Why Are You Still Using Passwords When They’ve Already Been hacked?

Donovan Blaylock II
April 29, 2019

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It is beyond imagination to understand that we are still having discussions about passwords and their implicit vulnerabilities in 2019. With over 2 billion identified as having passwords stolen out of the 4.2 billion people globally with access to the internet, it boggles the mind that people still use simple passwords like “password” and expect to be secure.

10 Most Hacked Passwords

The National Cyber Security Centre (NCSC) in the U.K., working in conjunction with Troy Hunt, an Australian cybersecurity expert who created Pwned Passwords API, to analyze millions of breached accounts worldwide to determine the most common hacked passwords.

It is hard to believe that people still rely on grotesquely simple passwords that consistently are identified as the most hacked, but after sifting through the top 100,000 hacked passwords, the NCSC pointed to these 10 as the most hacked in a 2019 report:

  1. 123456
  2. 123456789
  3. qwerty
  4. password
  5. 111111
  6. 12345678
  7. abc123
  8. 1234567
  9. password1
  10. 12345

The bottom-line is that if you are too lazy to come up with something somewhat creative like concatenating three random words, you probably deserve to be hacked and have your data stolen, damaged or held for ransom.

A Band-Aid On Gangrene

For decades software vendors believed that just forcing regular password changes would solve the problem. But, given the sheer number of stolen passwords globally, it is clear that this is just a futile attempt to stop a tidal wave of harm. 

This isn’t localized to small companies or isolated incidents; real issues pervade even in companies with household names. According to the NY Post article “Facebook Inc said on Wednesday it may have “unintentionally uploaded” email contacts of 1.5 million new users since May 2016, in what seems to be the latest privacy-related issue faced by the social media company.”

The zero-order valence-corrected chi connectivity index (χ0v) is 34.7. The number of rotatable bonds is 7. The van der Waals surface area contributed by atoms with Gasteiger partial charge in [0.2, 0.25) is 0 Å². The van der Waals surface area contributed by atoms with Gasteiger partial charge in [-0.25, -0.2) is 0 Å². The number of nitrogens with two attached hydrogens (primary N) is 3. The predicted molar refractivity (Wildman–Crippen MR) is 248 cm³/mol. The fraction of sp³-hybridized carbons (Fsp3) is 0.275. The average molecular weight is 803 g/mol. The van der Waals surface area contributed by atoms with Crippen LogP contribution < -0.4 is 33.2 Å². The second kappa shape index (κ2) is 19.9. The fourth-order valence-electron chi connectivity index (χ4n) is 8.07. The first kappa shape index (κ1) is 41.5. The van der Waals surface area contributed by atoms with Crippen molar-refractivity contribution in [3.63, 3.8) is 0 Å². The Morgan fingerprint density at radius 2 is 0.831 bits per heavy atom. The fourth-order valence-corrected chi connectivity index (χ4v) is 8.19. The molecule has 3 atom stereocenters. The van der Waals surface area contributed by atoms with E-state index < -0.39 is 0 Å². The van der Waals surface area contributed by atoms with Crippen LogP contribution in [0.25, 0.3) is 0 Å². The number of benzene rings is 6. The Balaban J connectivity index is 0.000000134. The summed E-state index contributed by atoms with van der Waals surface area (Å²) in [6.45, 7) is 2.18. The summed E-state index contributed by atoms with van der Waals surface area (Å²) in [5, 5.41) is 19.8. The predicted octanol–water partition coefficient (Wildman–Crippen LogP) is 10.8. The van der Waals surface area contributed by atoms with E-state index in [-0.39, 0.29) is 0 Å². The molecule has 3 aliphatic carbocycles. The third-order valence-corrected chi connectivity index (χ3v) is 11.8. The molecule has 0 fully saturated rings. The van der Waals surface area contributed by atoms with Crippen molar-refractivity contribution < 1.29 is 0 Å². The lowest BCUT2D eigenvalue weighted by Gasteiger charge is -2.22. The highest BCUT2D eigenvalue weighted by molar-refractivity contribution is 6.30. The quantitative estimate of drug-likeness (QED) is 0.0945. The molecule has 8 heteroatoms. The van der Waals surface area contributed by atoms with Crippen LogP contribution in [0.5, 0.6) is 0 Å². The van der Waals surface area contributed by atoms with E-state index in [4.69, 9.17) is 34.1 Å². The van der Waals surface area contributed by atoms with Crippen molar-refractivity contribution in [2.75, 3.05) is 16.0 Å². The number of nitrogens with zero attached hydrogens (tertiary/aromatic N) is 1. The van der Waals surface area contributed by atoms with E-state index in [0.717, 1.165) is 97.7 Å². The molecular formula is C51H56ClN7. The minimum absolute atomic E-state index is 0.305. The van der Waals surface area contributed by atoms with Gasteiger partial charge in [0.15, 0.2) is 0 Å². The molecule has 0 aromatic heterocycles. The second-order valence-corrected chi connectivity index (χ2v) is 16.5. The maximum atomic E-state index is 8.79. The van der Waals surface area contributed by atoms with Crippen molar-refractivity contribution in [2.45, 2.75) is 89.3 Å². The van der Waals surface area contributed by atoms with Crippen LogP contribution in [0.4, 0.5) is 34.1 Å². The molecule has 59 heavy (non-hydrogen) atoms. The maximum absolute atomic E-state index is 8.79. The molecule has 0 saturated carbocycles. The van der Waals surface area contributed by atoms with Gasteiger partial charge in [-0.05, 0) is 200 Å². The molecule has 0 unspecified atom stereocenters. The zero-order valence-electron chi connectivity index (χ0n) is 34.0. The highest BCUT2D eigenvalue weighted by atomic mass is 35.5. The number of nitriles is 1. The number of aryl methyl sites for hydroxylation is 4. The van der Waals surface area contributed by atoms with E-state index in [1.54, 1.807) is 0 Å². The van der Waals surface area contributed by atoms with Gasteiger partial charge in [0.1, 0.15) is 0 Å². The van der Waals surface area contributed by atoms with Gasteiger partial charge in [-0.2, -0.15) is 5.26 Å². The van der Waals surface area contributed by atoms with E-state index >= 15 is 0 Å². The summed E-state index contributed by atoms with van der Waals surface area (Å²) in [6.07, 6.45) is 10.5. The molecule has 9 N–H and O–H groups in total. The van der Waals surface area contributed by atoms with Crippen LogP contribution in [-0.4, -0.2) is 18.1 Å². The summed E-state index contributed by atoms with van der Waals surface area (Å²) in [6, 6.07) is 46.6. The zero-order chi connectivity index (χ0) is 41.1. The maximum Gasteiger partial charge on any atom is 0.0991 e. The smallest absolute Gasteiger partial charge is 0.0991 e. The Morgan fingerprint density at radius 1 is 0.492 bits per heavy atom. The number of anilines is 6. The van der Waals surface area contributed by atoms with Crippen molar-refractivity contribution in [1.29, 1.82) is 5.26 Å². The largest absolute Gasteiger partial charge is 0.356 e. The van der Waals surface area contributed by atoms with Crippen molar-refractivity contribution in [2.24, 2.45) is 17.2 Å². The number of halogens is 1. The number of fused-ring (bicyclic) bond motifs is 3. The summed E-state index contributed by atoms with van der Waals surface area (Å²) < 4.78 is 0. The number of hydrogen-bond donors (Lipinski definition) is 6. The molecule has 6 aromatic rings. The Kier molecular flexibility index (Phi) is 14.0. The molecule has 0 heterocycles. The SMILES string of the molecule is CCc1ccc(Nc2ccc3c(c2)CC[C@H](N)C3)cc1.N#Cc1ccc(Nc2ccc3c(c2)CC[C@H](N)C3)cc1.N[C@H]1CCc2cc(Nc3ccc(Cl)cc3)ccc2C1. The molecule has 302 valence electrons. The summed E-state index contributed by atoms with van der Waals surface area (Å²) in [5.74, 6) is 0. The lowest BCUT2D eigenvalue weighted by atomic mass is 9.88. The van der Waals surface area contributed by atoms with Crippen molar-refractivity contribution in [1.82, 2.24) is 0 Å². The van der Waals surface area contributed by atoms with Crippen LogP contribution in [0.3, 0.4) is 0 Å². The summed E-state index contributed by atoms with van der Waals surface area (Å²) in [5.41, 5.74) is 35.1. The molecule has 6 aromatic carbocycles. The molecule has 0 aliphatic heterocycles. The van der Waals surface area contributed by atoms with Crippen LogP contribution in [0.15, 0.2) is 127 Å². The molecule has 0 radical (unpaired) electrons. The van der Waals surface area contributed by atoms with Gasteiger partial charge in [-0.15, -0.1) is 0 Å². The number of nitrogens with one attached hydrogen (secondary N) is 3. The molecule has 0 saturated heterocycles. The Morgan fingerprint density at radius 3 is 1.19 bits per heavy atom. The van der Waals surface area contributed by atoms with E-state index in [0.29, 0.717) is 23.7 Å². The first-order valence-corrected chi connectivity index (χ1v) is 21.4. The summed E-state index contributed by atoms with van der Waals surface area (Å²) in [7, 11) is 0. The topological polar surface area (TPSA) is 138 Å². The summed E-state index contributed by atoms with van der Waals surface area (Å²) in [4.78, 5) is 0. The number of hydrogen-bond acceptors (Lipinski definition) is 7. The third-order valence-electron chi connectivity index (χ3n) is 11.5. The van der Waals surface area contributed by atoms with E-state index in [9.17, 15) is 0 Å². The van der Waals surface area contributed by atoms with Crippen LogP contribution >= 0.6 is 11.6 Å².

Now industry leaders in software development are finally acknowledging the futility of previous actions to protect passwords and application access. A recent article titled “Microsoft knows password-expiration policies are useless” reported:

“Microsoft admitted today that password-expiration policies are a pointless security measure. Such requirements are “an ancient and obsolete mitigation of very low value,” the company wrote in a blog post on draft security baseline settings for Windows 10 v1903 and Windows Server v1903. Microsoft isn’t doing away with its password-expiration policies across the board, but the blog post makes the company’s stance clear: expiring passwords does little good.

As the blog post explains, if a password is never stolen, there’s no need to expire it. And if a password is suspected to be stolen, you would want to act immediately, not wait until the expiration date. Forced updates also lead to more users writing their passwords down or forgetting them altogether. Plus, as Microsoft puts it, “if your users are the kind who are willing to answer surveys in the parking lot that exchange a candy bar for their passwords, no password expiration policy will help you.”

As the password problem gets more and more negative publicity, it is clear that previous approaches to solve this issue are tantamount to trying to cure gangrene with a simple band-aid. What is needed now is a fresh approach that eliminates passwords but also provides continuous protection with immutable authentication.

Biobehavioral Authentication Instead Of Passwords

Give the definition of futility is doing the same thing and expecting a different result, it is time for you to stop the failed password strategy and move on to a new password-less solution of continuous authentication. Acceptto’s eGuardian engine continuously creates, and monitors user behavior profiles based on the user interaction with the It’sMe authenticator. Every time an activity occurs, actionable intelligence is gathered and used to optimize the user profile. eGuardian is capable of autonomously and continually learning new policies and adapting existing ones. While policies can still be manually defined and contribute to the computation, our Biobehavioral AIML approach automatically finds the optimal policy for each transaction. eGuardian leverages a mixture of AI & ML, expert systems and SMEs to classify, detect, and model behavior, and assign real-time risk scores to continuously validate your identity prior to, during and post-authentication.

Check out what Acceptto can do to ensure your employees, partners and customers can authenticate without passwords and still ensure security and privacy registering for a free demo today.




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